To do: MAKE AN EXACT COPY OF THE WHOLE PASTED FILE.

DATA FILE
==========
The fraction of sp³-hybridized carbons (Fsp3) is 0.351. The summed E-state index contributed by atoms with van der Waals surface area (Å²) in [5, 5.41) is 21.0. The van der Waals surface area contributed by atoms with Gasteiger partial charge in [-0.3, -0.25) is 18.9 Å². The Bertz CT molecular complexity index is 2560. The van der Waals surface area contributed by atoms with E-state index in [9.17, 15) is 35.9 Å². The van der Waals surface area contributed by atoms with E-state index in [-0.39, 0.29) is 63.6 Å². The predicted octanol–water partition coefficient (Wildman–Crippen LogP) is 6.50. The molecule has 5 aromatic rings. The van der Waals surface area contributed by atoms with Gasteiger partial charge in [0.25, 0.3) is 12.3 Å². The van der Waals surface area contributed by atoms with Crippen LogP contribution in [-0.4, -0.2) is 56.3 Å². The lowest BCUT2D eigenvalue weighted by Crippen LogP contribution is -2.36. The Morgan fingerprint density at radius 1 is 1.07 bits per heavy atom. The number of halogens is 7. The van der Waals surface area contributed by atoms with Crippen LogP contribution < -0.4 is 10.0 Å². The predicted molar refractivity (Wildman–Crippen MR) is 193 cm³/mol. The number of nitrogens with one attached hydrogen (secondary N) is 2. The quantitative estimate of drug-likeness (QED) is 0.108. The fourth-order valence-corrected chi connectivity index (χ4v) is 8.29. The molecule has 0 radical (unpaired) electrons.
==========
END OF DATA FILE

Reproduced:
The fraction of sp³-hybridized carbons (Fsp3) is 0.351. The summed E-state index contributed by atoms with van der Waals surface area (Å²) in [5, 5.41) is 21.0. The van der Waals surface area contributed by atoms with Gasteiger partial charge in [-0.3, -0.25) is 18.9 Å². The Bertz CT molecular complexity index is 2560. The van der Waals surface area contributed by atoms with E-state index in [9.17, 15) is 35.9 Å². The van der Waals surface area contributed by atoms with E-state index in [-0.39, 0.29) is 63.6 Å². The predicted octanol–water partition coefficient (Wildman–Crippen LogP) is 6.50. The molecule has 5 aromatic rings. The van der Waals surface area contributed by atoms with Gasteiger partial charge in [0.25, 0.3) is 12.3 Å². The van der Waals surface area contributed by atoms with Crippen LogP contribution in [-0.4, -0.2) is 56.3 Å². The lowest BCUT2D eigenvalue weighted by Crippen LogP contribution is -2.36. The Morgan fingerprint density at radius 1 is 1.07 bits per heavy atom. The number of halogens is 7. The van der Waals surface area contributed by atoms with Crippen LogP contribution < -0.4 is 10.0 Å². The predicted molar refractivity (Wildman–Crippen MR) is 193 cm³/mol. The number of nitrogens with one attached hydrogen (secondary N) is 2. The quantitative estimate of drug-likeness (QED) is 0.108. The fourth-order valence-corrected chi connectivity index (χ4v) is 8.29. The molecule has 0 radical (unpaired) electrons.